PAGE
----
Masters Theses

Abstract

"Gating and mold filling of castings in the lost foam casting process have been studied to determine the importance of processing parameters and how these parameters can be used to control mold filling. The research in paper 1 describes the statistically significant effects of processing parameters and gating system design for an industry-type hat-shaped pattern on mold filling characteristics such as fill time, horizontal velocities, and vertical velocities. The permeability of the refractory coating is the most important variable. The metallostatic pressure head and the pouring temperature also affected the mold filling characteristics to a smaller degree. A maximum velocity (about 1 in./s.) cannot be exceeded if a sound castings is to be produced.

Paper 2 describes how processing parameters might be used to predict and control the mold filling in the lost foam casting process. The research involved four steps. Step 1, which used a pattern for a tube holder for a heat exchanger (the pendant pattern), explored ways to force the pattern to fill faster than the runner and to skew the progressing metal front towards the gates in order to force any foam decomposition products into the gating system. Although some improvements were made, this was only accomplished when a straight plate pattern was substituted for the curved pendant pattern.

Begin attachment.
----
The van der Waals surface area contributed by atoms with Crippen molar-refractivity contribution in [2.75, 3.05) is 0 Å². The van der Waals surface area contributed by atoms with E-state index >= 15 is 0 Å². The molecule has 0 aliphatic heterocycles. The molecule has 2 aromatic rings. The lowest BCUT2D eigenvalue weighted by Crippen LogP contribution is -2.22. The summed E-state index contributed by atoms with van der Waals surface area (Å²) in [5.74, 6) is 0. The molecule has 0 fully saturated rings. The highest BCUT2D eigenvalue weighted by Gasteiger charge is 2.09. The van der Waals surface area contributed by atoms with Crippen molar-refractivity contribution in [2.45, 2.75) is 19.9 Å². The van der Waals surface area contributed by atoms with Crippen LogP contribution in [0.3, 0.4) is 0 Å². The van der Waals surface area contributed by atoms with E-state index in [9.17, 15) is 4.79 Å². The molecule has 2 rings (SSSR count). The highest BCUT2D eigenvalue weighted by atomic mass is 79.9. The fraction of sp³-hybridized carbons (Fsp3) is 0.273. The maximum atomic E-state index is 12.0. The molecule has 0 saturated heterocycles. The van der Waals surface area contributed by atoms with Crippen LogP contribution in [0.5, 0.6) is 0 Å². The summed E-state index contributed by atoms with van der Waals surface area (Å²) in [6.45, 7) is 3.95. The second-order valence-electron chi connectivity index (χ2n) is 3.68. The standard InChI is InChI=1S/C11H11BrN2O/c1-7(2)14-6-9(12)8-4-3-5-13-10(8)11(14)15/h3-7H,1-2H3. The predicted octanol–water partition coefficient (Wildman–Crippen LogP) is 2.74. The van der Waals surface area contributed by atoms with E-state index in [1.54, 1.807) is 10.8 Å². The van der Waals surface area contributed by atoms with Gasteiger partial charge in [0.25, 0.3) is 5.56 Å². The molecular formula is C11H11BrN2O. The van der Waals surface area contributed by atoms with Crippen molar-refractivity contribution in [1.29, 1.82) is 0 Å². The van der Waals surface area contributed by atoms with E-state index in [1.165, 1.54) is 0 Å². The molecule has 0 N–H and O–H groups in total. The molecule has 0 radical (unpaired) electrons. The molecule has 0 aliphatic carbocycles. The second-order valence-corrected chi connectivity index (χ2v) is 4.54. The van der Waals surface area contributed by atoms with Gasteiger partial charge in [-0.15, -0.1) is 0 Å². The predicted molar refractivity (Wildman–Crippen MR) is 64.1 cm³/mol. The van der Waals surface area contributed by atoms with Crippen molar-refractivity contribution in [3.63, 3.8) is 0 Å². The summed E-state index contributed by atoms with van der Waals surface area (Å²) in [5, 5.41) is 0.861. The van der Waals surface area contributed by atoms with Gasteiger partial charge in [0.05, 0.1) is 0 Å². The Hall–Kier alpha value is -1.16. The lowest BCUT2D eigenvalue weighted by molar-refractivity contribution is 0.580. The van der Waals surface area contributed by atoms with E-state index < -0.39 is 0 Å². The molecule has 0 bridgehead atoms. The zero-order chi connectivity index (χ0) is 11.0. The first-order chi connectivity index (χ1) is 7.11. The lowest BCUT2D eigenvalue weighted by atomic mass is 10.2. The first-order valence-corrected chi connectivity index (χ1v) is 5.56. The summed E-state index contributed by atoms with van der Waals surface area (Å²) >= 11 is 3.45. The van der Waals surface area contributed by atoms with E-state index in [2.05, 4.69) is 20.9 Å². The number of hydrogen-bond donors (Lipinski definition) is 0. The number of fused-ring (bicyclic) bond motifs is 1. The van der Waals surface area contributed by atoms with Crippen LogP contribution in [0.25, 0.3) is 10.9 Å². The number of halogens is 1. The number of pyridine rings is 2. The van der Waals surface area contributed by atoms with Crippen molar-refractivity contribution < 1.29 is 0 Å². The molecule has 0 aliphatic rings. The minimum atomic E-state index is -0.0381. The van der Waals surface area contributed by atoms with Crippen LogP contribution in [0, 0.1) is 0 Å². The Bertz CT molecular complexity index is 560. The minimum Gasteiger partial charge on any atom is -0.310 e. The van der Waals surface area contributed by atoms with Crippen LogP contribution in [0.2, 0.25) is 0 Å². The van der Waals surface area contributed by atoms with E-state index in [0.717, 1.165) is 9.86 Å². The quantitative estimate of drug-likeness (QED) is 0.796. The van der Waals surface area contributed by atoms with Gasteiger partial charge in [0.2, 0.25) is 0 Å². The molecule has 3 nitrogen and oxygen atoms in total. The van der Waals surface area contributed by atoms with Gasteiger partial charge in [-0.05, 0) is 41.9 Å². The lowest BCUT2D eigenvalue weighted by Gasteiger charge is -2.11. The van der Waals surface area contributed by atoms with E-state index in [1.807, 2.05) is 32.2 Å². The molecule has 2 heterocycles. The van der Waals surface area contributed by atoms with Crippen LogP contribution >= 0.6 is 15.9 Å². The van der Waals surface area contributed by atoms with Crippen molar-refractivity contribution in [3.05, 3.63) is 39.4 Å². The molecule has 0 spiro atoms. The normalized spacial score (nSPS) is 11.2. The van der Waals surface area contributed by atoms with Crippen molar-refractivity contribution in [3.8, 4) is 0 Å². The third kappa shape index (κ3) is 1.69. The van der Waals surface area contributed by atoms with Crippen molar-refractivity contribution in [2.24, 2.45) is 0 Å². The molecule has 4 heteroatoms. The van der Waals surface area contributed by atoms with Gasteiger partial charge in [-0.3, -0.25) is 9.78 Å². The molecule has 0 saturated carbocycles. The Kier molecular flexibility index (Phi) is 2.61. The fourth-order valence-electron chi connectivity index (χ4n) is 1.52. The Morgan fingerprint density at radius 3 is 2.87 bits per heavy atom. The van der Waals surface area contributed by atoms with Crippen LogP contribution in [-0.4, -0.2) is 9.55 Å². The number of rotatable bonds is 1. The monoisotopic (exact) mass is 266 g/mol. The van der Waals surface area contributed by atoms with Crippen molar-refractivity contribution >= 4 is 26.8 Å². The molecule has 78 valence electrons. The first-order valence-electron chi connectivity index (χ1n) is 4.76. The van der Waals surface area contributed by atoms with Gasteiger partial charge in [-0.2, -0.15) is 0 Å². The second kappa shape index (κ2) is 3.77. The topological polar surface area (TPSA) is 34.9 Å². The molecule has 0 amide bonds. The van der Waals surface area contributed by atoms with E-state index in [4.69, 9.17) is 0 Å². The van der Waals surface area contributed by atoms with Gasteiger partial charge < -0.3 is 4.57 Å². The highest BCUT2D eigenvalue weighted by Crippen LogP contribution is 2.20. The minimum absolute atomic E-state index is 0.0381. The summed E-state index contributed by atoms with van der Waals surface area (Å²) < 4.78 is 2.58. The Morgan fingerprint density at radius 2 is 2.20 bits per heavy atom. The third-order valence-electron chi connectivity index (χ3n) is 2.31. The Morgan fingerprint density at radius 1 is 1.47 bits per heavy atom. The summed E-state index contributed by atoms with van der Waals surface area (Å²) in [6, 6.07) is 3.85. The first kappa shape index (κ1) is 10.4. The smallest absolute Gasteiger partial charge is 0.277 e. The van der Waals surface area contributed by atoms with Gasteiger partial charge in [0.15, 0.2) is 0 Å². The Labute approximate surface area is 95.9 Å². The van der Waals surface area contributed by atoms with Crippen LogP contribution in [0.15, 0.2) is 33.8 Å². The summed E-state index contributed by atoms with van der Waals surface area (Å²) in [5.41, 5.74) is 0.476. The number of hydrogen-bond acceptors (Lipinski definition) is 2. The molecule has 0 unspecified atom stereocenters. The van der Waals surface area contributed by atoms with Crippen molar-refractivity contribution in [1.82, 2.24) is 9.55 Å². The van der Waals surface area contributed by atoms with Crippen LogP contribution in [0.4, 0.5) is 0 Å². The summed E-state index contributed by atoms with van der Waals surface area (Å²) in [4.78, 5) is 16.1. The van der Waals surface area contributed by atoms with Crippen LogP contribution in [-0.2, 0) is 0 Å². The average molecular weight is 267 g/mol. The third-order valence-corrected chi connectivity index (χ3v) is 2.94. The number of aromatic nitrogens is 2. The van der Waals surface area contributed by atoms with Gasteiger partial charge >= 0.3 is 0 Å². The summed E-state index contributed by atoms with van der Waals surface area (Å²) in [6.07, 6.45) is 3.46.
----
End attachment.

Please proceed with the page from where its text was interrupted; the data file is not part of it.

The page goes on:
Step 2 used the information from step 1 and previous work to produce a model which predicted the position of the molten metal front throughout the filling process of a pump housing pattern. It was found that intersections involving sharp direction changes from vertical to horizontal flow have a sizable effect on the velocity of the molten metal front as the pattern fills. The slope of the line, when actual time was plotted versus the expected time, also differed because the actual pattern had a higher density than those used to produce the model.

Step 3 explored in more detail the effect that sharp direction changes have on mold filling characteristics in simple plate patterns. The effect of the intersection on the flow of the molten aluminum was confirmed. The change in velocity was measured as a jump in the elapsed time when plotted against the predicted time.

Step 4 included the effect of the intersection on the predicted metal front progression in an industry-type pipe pattern casting. The predictions were not confirmed, suggests that the effect of intersections is more complex expected. More research on the effect of direction changes must be performed in order to make a model that accurately predicts mold filling in the lost foam process"--Abstract, pages iv-v

Advisor(s)

Askeland, Donald R.
Ramsay, Christopher W.

Committee Member(s)

Nyamekye, Kofi

Department(s)

Materials Science and Engineering

Degree Name

M.S. in Metallurgical Engineering

Publisher

University of Missouri--Rolla

Publication Date

Spring 1995

Journal article titles appearing in thesis/dissertation

  • Statistically designed experiments for mold filling in the lost foam casting process
  • Prediction and control of the mold filling process in the lost foam casting process

Pagination

xxiii, 116 pages

Note about bibliography

Includes bibliographic references.

Rights

© 1995 Mickey Dean Lawrence, All rights reserved.

Document Type

Thesis - Restricted Access

File Type

text

Language

English

Thesis Number

T 6947

Print OCLC #

32918365

Electronic OCLC #

1098177697

Link to Catalog Record

Electronic access to the full-text of this document is restricted to Missouri S&T users. Otherwise, request this publication directly from Missouri S&T Library or contact your local library.

http://laurel.lso.missouri.edu/record=b2706317~S5

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